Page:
As robots travel, whether by land or air, they need to perceive what’s going on around them.
They require a 360-degree view of their surroundings so that they can safely make it from Point A to Point B as they gather data for specific missions. This awareness is key to ensuring a successful operation for any autonomous vehicle and is the driving force behind researchers at the Waterloo Autonomous Vehicles Laboratory (WAVELab) seeking to advance robotic capabilities. Professor Steven Waslander has led those efforts since he first created the lab in 2009.
“There’s a lot of perception and planning that goes into making these robots do what you want them to do,” said Waslander, who is also an associate professor in the Department of Mechanical and Mechatronics Engineering at the University of Waterloo in Ontario. “The question is, how do you take the data from your sensors, cameras, and GPS and fuse that into a picture around the robot so it can make smart decisions about its actions.”
With the help of NovAtel, the team at the University of Waterloo is using Real Time Kinematic (RTK) technology to answer that question. RTK positioning techniques use the GNSS signal carrier-phase to provide ranges (and therefore positions) that are orders of magnitude more precise than those available through code-based positioning. The real-time corrections that NovAtel’s technology provides give WAVELab’s vehicles the high accuracy they need to safely complete their missions, for localization of a vehicle on its own or for relative positioning between multiple vehicles.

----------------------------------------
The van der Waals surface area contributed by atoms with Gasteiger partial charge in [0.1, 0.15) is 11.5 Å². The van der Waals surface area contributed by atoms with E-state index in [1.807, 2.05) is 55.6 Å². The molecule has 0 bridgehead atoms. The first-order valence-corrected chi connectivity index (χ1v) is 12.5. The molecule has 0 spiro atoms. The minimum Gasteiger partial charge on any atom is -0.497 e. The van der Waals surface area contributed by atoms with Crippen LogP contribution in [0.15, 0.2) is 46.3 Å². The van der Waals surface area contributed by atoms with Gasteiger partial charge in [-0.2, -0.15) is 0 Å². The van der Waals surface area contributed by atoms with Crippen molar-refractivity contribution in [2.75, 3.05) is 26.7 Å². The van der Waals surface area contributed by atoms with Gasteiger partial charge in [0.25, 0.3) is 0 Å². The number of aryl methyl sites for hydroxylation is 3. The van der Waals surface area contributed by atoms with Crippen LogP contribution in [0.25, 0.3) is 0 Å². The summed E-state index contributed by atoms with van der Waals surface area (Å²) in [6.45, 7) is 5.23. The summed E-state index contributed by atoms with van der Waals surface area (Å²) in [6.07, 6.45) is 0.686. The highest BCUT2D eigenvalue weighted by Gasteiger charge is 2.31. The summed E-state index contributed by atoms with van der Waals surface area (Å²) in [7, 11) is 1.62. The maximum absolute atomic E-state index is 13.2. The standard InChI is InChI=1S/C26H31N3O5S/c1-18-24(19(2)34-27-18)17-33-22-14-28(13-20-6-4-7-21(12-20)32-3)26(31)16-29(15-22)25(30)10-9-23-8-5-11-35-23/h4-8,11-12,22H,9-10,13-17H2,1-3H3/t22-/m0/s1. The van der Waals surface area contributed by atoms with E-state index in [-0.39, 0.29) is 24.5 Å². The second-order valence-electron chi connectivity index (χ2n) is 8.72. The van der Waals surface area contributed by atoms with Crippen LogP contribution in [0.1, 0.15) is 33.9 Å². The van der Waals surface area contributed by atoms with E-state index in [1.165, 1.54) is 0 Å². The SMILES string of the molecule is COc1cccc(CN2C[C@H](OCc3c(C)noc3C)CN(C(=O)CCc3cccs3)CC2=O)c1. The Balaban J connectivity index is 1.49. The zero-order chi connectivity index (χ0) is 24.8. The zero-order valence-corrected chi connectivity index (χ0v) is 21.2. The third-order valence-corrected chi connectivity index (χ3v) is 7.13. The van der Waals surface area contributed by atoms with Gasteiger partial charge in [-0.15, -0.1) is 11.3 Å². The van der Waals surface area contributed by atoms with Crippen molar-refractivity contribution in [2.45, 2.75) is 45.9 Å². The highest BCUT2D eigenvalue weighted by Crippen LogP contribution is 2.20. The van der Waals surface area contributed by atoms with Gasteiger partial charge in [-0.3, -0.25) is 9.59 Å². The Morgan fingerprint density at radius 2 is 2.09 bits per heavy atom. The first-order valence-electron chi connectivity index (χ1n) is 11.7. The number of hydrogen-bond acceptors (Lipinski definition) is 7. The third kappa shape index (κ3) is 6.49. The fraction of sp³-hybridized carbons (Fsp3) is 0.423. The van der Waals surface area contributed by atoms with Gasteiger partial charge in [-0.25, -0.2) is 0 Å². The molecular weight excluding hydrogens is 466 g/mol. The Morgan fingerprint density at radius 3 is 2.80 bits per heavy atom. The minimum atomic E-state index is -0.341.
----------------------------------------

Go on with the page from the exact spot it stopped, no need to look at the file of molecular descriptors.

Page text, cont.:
At the WAVELab, Waslander and his team focus on outdoor autonomy for aerial and ground vehicles, and how they can advance robot perception, planning, coordination, and control for new applications. The team conducts a variety of research projects through the lab and has completed experiments involving quadrotor flight control in the presence of winds, visual Simultaneous Localization And Mapping (SLAM), laser scan registration, and autonomous driving.
The lab is organized around three research topics: aerial vehicles, ground rover vehicles and autonomous driving. Lately, the team has been looking for a way to replace expensive laser scanner sensors with vision systems that perform the same function, Waslander said. Laser scanners are known for providing high-quality data of the environment around robots as they move, making it easy for them to travel safely without bumping into objects. But these laser scanners are very expensive—about $70,000 each—and a hindrance to smaller vehicles.
To make safe movement more economical, the WAVELab team is developing new state-of-the-art robot perception algorithms, Waslander said. As the “ground truth” for their research, the WAVELab uses NovAtel’s OEM615™, a dual-frequency GNSS receiver card that can track all four satellite systems—GPS, GLONASS, Galileo, and BeiDou.